Becton, Dickinson and Company (BD) has introduced a new needle-free blood draw technology in the US in the form of the PIVO Pro Needle-free Blood Collection Device, which is designed to be compatible with integrated catheters.

The device, which has received 510(k) clearance from the US Food and Drug Administration (FDA), includes design enhancements that make it the first and only option for use with integrated and extended peripheral IV catheters, said the company.

This compatibility extends to the new Nexiva Closed IV Catheter System with NearPort IV Access, building upon the existing PIVO compatibility with traditional short peripheral IV catheters established since 2017.

According to BD, the PIVO Pro Needle-free Blood Collection Device merges the clinical advantages demonstrated by the integrated closed Nexiva Catheter System. These include extended dwell times and fewer catheter-related issues, with the capability to collect high-quality blood samples directly from a patient’s peripheral IV line using PIVO Pro.

The device therefore significantly reduces the requirement for additional needle insertions.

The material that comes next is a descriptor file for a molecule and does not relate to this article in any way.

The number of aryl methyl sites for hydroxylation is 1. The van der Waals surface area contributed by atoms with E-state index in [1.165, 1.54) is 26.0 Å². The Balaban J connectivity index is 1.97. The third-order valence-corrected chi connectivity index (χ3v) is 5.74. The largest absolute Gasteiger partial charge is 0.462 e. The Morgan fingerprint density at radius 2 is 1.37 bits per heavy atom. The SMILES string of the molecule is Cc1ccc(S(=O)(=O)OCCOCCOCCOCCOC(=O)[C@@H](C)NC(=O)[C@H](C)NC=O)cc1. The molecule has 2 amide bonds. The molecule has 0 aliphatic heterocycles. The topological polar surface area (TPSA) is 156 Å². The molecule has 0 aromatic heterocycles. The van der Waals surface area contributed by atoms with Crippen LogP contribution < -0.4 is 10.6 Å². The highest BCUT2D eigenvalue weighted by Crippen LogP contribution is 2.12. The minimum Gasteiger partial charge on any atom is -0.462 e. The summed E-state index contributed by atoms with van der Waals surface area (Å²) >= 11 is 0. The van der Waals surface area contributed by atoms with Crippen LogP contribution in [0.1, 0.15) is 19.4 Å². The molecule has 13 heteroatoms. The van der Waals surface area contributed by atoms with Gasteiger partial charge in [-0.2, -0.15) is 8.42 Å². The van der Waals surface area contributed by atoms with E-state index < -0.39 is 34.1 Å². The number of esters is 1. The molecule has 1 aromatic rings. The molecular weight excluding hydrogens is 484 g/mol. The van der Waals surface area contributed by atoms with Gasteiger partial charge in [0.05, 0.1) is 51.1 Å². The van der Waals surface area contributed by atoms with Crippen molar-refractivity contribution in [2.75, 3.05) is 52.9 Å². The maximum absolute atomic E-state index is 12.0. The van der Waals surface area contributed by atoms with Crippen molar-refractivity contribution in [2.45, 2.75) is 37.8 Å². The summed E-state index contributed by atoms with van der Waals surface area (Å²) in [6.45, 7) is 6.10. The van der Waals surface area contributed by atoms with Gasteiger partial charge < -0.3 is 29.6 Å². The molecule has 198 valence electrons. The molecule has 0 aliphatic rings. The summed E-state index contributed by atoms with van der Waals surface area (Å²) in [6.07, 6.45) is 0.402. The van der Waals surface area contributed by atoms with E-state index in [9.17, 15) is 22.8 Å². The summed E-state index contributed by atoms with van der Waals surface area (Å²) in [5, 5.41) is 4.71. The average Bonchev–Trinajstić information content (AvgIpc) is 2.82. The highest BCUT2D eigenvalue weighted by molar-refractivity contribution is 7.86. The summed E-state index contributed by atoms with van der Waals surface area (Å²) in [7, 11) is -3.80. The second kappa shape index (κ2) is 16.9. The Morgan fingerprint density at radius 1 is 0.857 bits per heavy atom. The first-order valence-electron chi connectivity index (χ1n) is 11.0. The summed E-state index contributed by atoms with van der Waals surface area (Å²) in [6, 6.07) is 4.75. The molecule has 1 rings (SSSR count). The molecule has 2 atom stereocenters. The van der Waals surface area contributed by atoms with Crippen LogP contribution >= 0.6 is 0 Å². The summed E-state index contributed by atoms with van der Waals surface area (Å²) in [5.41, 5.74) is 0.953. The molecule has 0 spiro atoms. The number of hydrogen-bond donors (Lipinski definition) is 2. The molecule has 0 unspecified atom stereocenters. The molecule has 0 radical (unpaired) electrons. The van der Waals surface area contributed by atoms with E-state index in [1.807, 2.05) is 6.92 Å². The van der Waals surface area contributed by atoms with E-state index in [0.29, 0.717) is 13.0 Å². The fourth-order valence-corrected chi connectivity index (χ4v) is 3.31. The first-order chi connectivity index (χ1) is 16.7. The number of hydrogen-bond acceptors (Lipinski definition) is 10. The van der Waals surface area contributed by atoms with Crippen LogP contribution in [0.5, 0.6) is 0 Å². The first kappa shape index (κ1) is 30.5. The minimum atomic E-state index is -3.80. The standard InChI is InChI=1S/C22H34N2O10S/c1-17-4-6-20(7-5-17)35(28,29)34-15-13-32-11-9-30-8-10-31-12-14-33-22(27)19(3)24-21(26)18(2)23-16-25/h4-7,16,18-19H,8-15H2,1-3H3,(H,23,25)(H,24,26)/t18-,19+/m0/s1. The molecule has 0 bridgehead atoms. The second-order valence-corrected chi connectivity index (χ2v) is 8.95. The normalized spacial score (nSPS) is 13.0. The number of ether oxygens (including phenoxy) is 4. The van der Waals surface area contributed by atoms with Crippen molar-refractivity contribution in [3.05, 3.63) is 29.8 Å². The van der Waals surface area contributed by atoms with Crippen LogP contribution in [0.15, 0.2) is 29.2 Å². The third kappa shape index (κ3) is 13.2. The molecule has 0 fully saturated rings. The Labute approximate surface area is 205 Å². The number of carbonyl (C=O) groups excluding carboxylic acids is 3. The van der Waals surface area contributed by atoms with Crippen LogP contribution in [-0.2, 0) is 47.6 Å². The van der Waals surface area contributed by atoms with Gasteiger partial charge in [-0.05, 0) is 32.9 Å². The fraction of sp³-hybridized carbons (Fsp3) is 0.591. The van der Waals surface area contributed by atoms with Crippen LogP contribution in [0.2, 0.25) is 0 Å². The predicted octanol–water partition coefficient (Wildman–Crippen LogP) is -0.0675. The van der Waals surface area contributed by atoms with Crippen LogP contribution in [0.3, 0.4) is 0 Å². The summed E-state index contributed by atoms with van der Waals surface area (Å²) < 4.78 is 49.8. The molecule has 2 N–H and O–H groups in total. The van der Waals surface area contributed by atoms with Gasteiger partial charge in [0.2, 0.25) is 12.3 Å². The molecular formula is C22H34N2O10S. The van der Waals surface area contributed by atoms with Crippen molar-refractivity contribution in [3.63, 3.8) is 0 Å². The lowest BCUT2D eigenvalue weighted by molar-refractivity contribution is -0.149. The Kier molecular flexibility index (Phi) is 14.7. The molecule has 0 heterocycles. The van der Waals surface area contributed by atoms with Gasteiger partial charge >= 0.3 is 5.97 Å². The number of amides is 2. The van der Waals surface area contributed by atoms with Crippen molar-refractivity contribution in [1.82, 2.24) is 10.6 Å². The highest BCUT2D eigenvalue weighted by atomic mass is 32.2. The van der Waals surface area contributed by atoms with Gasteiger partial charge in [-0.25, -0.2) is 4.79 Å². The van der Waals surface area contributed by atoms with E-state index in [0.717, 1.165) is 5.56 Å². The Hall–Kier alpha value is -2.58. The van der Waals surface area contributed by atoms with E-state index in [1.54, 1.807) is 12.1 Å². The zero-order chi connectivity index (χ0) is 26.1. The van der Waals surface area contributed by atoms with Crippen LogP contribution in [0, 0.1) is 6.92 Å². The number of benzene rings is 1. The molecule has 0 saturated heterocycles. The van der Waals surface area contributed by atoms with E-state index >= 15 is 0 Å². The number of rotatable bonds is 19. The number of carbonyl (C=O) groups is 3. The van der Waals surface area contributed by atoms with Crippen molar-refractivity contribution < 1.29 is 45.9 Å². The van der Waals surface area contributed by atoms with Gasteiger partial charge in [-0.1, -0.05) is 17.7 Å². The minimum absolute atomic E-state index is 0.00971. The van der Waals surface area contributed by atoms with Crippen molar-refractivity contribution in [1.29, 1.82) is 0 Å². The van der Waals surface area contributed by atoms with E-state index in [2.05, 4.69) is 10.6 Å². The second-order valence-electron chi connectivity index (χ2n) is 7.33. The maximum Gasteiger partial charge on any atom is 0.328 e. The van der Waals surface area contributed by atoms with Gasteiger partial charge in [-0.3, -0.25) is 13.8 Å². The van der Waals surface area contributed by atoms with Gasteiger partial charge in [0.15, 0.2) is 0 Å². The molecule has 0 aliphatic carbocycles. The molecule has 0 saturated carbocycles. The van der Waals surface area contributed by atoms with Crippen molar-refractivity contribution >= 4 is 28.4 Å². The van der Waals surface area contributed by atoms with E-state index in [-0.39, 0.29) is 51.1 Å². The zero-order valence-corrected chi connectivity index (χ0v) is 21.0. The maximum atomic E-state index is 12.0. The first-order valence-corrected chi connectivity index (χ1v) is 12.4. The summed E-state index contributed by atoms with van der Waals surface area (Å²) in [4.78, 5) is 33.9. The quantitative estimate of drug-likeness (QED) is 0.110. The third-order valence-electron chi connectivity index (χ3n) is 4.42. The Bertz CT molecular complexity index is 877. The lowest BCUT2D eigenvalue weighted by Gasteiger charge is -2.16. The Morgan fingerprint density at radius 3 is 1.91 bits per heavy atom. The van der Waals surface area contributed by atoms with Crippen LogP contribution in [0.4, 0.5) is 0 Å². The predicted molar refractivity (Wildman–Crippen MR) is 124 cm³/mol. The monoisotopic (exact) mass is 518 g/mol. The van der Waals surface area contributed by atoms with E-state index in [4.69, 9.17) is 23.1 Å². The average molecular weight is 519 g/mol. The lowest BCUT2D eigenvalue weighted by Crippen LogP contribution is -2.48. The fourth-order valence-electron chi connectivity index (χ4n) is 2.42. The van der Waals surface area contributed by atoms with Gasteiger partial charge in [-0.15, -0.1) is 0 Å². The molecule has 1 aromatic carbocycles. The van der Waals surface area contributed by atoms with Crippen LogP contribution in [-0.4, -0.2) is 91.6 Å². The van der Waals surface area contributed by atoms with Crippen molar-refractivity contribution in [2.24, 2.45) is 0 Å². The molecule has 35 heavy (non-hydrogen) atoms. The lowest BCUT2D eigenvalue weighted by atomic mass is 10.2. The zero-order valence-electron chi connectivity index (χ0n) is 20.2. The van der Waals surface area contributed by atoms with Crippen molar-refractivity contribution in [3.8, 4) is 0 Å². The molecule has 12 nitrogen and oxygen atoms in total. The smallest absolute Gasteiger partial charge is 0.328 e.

BD medication delivery solutions worldwide president Eric Borin said: “The latest innovation to our PIVO portfolio helps expand needle-free blood collection to even more patients and clinicians as we continue to redefine the standard of care through our ‘One-Stick Hospital Stay’ vision.

“This new solution helps to reduce unnecessary and repeat needlesticks in the hospital while elevating clinical outcomes, improving workflow and creating a better experience for clinicians and patients.”

The pairing of PIVO Pro with Nexiva featuring NearPort IV Access is designed to access ideal conditions for blood draws, thereby enhancing both clinician efficiency and the overall patient experience.

This approach to drawing blood samples has been demonstrated to optimise IV performance, minimise sample errors that may necessitate redraws and cause delays in patient care. It also helps reduce complications that lead to unnecessary procedures and the replacement of IV lines, said BD.